Tuesday, February 15, 2011
Minette Walters, Patricia Cornwell . . .
After a busy week finishing off my essay followed by my weekend's Half Marathon run, I'm now nursing something sinusitis-bronchitis-y, and one of the best methods for doing that, besides sleep, is reading, right? (Well, curling up on the couch with old Buffy DVDs helps as well).
I picked up Patricia Cornwell's Port Mortuary. Despite complaining about the quality of her recent Scarpetta books, I keep picking them up hoping they'll get better again. So far, this is not bad, although there's some very flabby repetitive writing that a bold editor might have taken out. And I'm surprised at the distribution of words on a page which makes a lovely thick-looking book to sink into out of what will actually turn out to be much slighter than suggested. . . .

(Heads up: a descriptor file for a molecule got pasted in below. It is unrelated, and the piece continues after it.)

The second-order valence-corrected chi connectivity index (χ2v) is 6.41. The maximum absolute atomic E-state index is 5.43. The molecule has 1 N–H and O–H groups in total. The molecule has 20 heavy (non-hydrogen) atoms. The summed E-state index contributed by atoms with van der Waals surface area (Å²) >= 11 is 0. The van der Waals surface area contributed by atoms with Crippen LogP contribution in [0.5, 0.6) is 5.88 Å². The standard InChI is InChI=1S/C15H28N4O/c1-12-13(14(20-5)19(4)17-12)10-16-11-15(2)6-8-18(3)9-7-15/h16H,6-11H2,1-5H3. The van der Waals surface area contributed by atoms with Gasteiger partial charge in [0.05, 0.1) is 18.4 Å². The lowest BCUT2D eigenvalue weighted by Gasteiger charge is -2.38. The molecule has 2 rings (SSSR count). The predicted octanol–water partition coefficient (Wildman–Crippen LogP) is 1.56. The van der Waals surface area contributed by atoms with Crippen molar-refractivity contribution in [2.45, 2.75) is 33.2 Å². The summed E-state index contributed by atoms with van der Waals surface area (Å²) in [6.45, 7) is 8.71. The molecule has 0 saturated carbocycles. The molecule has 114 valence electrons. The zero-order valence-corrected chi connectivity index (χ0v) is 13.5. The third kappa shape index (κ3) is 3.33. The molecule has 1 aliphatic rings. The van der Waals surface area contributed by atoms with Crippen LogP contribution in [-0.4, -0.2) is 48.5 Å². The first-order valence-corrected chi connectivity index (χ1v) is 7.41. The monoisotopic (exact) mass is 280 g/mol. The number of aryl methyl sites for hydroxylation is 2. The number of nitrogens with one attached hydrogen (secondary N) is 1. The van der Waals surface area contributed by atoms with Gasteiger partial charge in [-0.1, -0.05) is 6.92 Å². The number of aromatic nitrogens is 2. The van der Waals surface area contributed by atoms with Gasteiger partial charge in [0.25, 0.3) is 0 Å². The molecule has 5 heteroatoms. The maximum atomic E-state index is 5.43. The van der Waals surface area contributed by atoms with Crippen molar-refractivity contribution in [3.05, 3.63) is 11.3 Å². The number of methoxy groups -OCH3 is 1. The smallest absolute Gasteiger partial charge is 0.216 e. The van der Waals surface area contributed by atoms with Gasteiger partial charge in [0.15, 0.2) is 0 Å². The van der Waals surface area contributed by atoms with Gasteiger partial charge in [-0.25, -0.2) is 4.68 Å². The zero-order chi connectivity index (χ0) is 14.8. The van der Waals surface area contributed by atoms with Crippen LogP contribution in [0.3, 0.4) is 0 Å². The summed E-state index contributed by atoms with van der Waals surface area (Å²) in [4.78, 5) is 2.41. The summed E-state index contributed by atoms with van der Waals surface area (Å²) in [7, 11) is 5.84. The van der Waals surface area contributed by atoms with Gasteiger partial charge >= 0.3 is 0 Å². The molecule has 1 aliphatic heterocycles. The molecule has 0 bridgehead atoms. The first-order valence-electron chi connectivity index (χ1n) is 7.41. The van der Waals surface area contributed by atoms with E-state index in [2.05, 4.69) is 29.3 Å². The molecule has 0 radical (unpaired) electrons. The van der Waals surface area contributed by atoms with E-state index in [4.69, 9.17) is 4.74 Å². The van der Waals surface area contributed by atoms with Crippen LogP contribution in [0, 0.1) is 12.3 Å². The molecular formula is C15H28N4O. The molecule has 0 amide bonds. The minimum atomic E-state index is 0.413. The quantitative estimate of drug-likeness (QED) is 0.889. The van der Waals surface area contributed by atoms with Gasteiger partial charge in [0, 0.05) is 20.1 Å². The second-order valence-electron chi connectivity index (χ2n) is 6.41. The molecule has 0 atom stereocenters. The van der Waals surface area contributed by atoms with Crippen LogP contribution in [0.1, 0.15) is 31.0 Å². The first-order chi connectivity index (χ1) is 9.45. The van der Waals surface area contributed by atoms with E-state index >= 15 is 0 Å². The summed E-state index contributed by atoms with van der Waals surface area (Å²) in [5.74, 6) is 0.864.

A much better deal was the paperback edition of Minette Walters' The Devil's Feather, that I finished a few weeks ago. Walters never disappoints, except in refusing to write faster -- but that's probably part of her secret to success. That and the fact that she doesn't try to return to the same characters, although there have been several along the way I would have been happy to see more of. Some find her politics too strident, but perhaps because those politics are closely aligned with my own, I never find they get in the way of plot, character, or setting, and the relationship between the two female central characters here was intriguing and satisfying.
An interesting link in both novels was the reference to the Middle East and the military implication of Western governments (Britain and US) in Iraq, Afghanistan, and beyond -- the ways that that history is coming back to roost in the colonizing powers. More and more, I'm finding mystery novels used very convincingly to educate a reading public about aspects of our
engagement that we might not bother to read in other media (or that other media don't bother to cover). Lee Child has done this as has James Lee Burke. Have you noticed others? And do you find it worthwhile, interesting, distracting, what? Comments, please. . .